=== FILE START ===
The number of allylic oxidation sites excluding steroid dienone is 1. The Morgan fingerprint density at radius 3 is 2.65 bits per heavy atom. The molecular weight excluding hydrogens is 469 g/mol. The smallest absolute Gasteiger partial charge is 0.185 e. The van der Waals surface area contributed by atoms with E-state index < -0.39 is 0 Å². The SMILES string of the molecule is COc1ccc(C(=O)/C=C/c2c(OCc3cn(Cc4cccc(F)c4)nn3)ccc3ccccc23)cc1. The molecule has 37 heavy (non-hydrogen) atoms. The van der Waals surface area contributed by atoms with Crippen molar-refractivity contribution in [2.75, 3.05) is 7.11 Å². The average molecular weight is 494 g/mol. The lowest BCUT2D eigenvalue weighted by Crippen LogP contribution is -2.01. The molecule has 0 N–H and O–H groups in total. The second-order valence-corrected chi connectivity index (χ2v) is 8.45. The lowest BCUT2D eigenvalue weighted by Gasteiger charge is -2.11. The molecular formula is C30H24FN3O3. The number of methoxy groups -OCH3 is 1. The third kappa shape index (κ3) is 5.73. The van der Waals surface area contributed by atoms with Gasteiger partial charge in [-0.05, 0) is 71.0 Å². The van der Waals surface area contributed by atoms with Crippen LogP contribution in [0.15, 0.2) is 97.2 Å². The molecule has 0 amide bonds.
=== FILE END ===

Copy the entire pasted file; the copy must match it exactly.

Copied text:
The number of allylic oxidation sites excluding steroid dienone is 1. The Morgan fingerprint density at radius 3 is 2.65 bits per heavy atom. The molecular weight excluding hydrogens is 469 g/mol. The smallest absolute Gasteiger partial charge is 0.185 e. The van der Waals surface area contributed by atoms with E-state index < -0.39 is 0 Å². The SMILES string of the molecule is COc1ccc(C(=O)/C=C/c2c(OCc3cn(Cc4cccc(F)c4)nn3)ccc3ccccc23)cc1. The molecule has 37 heavy (non-hydrogen) atoms. The van der Waals surface area contributed by atoms with Crippen molar-refractivity contribution in [2.75, 3.05) is 7.11 Å². The average molecular weight is 494 g/mol. The lowest BCUT2D eigenvalue weighted by Crippen LogP contribution is -2.01. The molecule has 0 N–H and O–H groups in total. The second-order valence-corrected chi connectivity index (χ2v) is 8.45. The lowest BCUT2D eigenvalue weighted by Gasteiger charge is -2.11. The molecular formula is C30H24FN3O3. The number of methoxy groups -OCH3 is 1. The third kappa shape index (κ3) is 5.73. The van der Waals surface area contributed by atoms with Gasteiger partial charge in [-0.05, 0) is 71.0 Å². The van der Waals surface area contributed by atoms with Crippen LogP contribution in [0.15, 0.2) is 97.2 Å². The molecule has 0 amide bonds.